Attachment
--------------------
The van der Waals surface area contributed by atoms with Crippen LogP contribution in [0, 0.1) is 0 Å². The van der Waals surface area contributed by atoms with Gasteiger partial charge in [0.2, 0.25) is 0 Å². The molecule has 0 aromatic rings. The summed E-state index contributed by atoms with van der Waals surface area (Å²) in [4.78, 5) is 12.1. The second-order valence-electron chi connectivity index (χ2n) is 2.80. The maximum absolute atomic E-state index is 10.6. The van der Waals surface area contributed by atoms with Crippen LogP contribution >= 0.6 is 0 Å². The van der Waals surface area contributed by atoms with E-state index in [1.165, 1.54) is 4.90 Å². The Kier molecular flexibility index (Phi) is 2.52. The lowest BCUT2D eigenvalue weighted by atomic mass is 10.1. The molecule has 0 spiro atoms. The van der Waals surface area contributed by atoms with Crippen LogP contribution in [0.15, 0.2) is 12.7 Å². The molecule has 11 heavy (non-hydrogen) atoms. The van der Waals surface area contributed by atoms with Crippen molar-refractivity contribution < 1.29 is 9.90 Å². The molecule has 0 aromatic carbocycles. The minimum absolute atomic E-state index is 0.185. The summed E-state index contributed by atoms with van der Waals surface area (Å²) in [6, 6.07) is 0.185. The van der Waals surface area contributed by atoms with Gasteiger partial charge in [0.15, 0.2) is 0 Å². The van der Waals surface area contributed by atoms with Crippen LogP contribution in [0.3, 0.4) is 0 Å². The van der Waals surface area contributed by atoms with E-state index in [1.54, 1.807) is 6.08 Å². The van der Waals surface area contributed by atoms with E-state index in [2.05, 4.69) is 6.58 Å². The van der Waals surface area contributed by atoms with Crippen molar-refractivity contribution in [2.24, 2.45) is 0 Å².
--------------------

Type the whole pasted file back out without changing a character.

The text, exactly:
The van der Waals surface area contributed by atoms with Crippen LogP contribution in [0, 0.1) is 0 Å². The van der Waals surface area contributed by atoms with Gasteiger partial charge in [0.2, 0.25) is 0 Å². The molecule has 0 aromatic rings. The summed E-state index contributed by atoms with van der Waals surface area (Å²) in [4.78, 5) is 12.1. The second-order valence-electron chi connectivity index (χ2n) is 2.80. The maximum absolute atomic E-state index is 10.6. The van der Waals surface area contributed by atoms with Crippen LogP contribution >= 0.6 is 0 Å². The van der Waals surface area contributed by atoms with E-state index in [1.165, 1.54) is 4.90 Å². The Kier molecular flexibility index (Phi) is 2.52. The lowest BCUT2D eigenvalue weighted by atomic mass is 10.1. The molecule has 0 spiro atoms. The van der Waals surface area contributed by atoms with Crippen LogP contribution in [0.15, 0.2) is 12.7 Å². The molecule has 11 heavy (non-hydrogen) atoms. The van der Waals surface area contributed by atoms with Crippen molar-refractivity contribution < 1.29 is 9.90 Å². The molecule has 0 aromatic carbocycles. The minimum absolute atomic E-state index is 0.185. The summed E-state index contributed by atoms with van der Waals surface area (Å²) in [6, 6.07) is 0.185. The van der Waals surface area contributed by atoms with Gasteiger partial charge in [0.15, 0.2) is 0 Å². The van der Waals surface area contributed by atoms with Crippen LogP contribution in [0.3, 0.4) is 0 Å². The van der Waals surface area contributed by atoms with E-state index in [1.54, 1.807) is 6.08 Å². The van der Waals surface area contributed by atoms with E-state index in [2.05, 4.69) is 6.58 Å². The van der Waals surface area contributed by atoms with Crippen molar-refractivity contribution in [2.24, 2.45) is 0 Å².